House of Representatives

Cybercrime Legislation Amendment Bill 2011

Second Reading Speech

Senator Carr (Minister for Innovation, Industry, Science and Research)

The Cybercrime Legislation Amendment Bill 2011 makes amendments to facilitate Australia's accession to the Council of Europe Convention on Cybercrime.

The Convention is the only binding international treaty on cybercrime.

The Government announced its intention to accede to the Convention in April 2010. To date, over 40 nations have either signed or become a party to the Convention, including the United States, United Kingdom, Canada, Japan and South Africa.

Cybercrime poses a significant challenge for our law enforcement and criminal justice system.

The global and interconnected nature of the internet makes it easy for malicious actors to operate from abroad, especially from those countries where regulations and enforcement arrangements are weak. For this reason, it is critical that laws designed to combat cyber threats are harmonised, or at least compatible to allow for international cooperation.

The Convention serves as a guide for nations developing comprehensive national legislation on cybercrime and also establishes procedures to make investigations more efficient and provides systems to facilitate international co-operation, including:

empowering authorities to request the preservation of specific communications;
helping authorities from one country to collect data in another country;
establishing a 24/7 network to provide immediate help to investigators; and
facilitating the exchange of information.

The Convention requires Parties to criminalise certain types of conduct committed via the internet and other computer networks and ensure domestic agencies can access and share information to facilitate international investigations.

As such, the Convention will help Australian agencies to better prevent, detect and prosecute cyber intrusions and criminal activity conducted over the internet.

Australian law already complies with a majority of the obligations of the Convention. In particular, jurisdictions in Australia have created relevant offences and have provided agencies with many of the powers and procedures required by the Convention.

However, accession to the Convention will require amendments to the Telecommunications (Interception and Access) Act 1979, the Mutual Assistance in Criminal Matters Act 1987, the Criminal Code Act 1995 and the Telecommunications Act 1997 to enhance Australia's ability to effectively combat cyber crime.


Preservation of Stored Communications

Schedule 1 implements requirements of the Convention to establish powers for agencies to obtain the preservation of stored communications for up to 90 days, particularly where there are grounds to believe that the data is vulnerable to loss or modification.

The purpose of the preservation period is to maintain the integrity of the data for a period of time to enable agencies to seek its disclosure through a relevant warrant.

These amendments are necessary as carriers' business practices include the deletion of communications often before agencies have the opportunity to exercise a warrant for their access, in the case of one carrier within 24 hours of a message's creation. It also formalises voluntary arrangements that already exist with some carriers who will hold communication records pending receipt of a warrant.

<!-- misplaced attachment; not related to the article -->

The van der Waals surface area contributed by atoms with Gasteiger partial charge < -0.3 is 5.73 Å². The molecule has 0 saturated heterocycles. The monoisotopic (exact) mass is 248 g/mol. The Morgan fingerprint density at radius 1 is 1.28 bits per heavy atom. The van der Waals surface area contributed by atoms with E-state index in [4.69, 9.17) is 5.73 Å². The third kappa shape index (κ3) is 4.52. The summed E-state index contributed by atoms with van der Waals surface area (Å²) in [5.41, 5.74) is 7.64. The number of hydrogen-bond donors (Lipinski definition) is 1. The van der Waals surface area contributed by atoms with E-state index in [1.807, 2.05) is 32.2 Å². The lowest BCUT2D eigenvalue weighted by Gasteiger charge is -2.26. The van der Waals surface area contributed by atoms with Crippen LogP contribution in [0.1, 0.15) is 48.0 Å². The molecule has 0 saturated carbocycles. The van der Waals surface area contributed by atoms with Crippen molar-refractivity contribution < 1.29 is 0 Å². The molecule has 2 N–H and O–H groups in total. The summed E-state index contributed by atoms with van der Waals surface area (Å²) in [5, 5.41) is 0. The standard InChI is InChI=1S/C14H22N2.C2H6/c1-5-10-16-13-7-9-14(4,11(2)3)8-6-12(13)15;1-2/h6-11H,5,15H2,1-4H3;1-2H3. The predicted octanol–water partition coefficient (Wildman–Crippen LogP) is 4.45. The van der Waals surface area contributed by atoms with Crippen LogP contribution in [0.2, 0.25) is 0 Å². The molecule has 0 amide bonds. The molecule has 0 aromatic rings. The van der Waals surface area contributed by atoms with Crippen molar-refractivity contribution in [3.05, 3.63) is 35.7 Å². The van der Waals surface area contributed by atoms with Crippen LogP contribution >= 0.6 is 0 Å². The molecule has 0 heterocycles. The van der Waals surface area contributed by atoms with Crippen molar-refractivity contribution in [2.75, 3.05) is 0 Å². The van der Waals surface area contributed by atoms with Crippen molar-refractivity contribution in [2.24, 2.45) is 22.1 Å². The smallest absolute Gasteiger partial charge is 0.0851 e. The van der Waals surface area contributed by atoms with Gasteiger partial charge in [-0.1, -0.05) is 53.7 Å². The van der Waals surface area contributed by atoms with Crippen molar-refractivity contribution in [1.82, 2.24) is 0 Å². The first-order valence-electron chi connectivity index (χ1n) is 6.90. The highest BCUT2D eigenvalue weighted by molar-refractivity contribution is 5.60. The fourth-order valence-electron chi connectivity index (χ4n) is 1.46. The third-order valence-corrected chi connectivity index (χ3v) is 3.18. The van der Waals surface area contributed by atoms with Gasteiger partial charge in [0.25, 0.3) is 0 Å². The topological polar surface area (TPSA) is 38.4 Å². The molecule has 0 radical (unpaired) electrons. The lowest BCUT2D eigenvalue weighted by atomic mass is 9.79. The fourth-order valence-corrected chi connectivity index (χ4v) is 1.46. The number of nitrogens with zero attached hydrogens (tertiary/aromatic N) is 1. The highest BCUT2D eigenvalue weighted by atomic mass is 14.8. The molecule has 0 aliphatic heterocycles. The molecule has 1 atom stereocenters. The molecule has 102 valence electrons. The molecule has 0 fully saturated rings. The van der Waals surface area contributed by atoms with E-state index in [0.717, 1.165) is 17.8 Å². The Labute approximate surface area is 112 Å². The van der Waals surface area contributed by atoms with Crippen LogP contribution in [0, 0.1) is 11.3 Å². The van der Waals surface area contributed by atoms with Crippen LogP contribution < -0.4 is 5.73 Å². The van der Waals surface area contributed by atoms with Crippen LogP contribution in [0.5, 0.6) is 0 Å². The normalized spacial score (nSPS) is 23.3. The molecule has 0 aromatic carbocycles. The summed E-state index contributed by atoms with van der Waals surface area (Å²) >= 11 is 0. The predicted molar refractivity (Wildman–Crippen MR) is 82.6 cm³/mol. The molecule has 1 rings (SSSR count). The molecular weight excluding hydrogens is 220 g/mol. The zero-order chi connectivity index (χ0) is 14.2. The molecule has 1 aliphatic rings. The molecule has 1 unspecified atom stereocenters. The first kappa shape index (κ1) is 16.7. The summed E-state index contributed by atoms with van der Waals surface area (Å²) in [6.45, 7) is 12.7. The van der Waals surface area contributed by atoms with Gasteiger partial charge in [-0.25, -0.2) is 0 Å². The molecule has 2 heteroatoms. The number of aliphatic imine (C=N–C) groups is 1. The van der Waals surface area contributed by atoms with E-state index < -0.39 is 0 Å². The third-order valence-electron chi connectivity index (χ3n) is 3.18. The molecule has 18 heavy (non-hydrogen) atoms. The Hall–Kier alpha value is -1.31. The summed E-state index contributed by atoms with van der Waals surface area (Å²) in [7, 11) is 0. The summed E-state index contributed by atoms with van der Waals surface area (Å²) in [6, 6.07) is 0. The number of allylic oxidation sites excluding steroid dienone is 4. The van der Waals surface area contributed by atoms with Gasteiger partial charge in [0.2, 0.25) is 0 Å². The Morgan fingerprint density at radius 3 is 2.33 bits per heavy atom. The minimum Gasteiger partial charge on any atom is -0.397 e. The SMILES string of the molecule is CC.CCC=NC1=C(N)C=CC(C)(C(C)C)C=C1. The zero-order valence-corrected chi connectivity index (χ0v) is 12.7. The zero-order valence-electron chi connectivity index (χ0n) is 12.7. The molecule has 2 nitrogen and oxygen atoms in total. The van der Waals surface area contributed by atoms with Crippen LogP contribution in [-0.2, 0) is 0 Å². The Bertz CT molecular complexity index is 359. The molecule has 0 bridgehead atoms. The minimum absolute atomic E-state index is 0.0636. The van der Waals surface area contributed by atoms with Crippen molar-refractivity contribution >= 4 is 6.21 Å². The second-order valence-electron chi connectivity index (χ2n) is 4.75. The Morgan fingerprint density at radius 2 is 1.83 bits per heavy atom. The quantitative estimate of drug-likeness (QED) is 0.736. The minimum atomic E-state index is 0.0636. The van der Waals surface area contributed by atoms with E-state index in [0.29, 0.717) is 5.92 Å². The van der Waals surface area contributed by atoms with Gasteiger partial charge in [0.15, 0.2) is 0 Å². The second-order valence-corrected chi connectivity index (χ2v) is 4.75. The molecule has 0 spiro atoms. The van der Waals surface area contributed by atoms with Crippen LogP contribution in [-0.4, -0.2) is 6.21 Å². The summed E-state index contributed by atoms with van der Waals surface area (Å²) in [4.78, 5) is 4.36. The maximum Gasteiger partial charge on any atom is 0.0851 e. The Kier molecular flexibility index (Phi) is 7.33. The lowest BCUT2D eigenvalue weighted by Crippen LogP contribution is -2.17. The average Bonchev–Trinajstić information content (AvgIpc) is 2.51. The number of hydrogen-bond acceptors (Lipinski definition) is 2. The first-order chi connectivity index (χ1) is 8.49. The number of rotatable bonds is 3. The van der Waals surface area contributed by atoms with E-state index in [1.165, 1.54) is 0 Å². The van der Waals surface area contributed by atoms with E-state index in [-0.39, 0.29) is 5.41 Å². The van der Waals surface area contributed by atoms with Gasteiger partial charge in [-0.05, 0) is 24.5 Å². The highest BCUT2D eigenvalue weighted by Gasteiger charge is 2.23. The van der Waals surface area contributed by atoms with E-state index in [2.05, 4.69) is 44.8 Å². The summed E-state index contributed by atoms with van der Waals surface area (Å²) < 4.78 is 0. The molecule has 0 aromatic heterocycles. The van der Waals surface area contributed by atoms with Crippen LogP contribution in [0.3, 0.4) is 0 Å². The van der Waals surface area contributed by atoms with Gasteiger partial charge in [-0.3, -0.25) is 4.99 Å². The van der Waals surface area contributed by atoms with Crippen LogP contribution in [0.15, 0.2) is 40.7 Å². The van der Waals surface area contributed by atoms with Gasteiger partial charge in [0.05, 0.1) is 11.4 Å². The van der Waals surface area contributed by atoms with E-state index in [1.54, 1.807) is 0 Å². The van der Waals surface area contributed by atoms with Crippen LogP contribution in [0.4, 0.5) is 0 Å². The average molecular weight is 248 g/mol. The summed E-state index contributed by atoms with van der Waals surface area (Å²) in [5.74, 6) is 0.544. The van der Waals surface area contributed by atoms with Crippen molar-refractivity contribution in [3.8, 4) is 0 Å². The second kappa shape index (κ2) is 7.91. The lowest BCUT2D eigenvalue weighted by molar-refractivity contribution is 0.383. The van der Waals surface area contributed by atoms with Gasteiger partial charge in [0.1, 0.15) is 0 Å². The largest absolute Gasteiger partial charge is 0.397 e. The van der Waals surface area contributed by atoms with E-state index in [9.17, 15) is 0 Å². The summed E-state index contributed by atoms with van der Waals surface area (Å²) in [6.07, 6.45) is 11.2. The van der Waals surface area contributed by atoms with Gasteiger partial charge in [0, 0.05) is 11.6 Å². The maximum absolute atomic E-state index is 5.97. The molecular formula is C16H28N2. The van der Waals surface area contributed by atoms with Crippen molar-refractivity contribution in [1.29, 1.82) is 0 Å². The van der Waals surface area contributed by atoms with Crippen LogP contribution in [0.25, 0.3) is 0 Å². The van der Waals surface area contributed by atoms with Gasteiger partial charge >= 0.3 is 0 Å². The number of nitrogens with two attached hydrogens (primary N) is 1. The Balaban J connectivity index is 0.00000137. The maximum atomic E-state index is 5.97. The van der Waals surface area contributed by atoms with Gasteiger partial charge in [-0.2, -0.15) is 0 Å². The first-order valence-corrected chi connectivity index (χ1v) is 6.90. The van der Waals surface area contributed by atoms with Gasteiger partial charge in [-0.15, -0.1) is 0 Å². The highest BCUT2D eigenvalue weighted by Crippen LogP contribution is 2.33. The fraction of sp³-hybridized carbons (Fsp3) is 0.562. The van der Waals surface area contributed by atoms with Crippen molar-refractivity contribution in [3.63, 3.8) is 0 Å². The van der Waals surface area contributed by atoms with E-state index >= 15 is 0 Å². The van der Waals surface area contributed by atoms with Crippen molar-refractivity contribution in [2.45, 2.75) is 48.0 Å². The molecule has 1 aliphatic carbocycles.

Accordingly, the Bill amends the TIA Act so that an agency can formally require a carrier to preserve stored communications by reference to an individual or telecommunications service. This approach enables the preservation of computer data, but also SMS messages, emails and other communications stored by the carrier while ensuring the TIA Act remains technologically neutral.

The Bill will also enable designated interception agencies to require carriers to preserve ongoing communications in respect to an individual or service for up to 30 days. Again, these communications can only be accessed by a designated interception agency upon the grant of a valid warrant.

The Bill will enable the Australian Federal Police to require the preservation of communications on behalf of a foreign law enforcement agency. Once again, however, the content of those preserved communications can only be accessed following authorisation of a stored communications warrant under a formal mutual assistance request for a serious foreign contravention. This is an offence carrying a penalty of either 3 years' imprisonment or a fine of approximately $99,000.

There are a number of important protections in the Bill, including:

Agencies can only access preserved communications from a carrier with a relevant warrant.
Preservation is only available to investigate a 'serious contravention' (defined as an offence carrying 3 years' imprisonment, a $19 800 fine for individuals, and a $99 000 for non-individuals) or for obtaining intelligence relating to security defined under the ASIO Act as relating to espionage, terrorism, foreign interference and border integrity.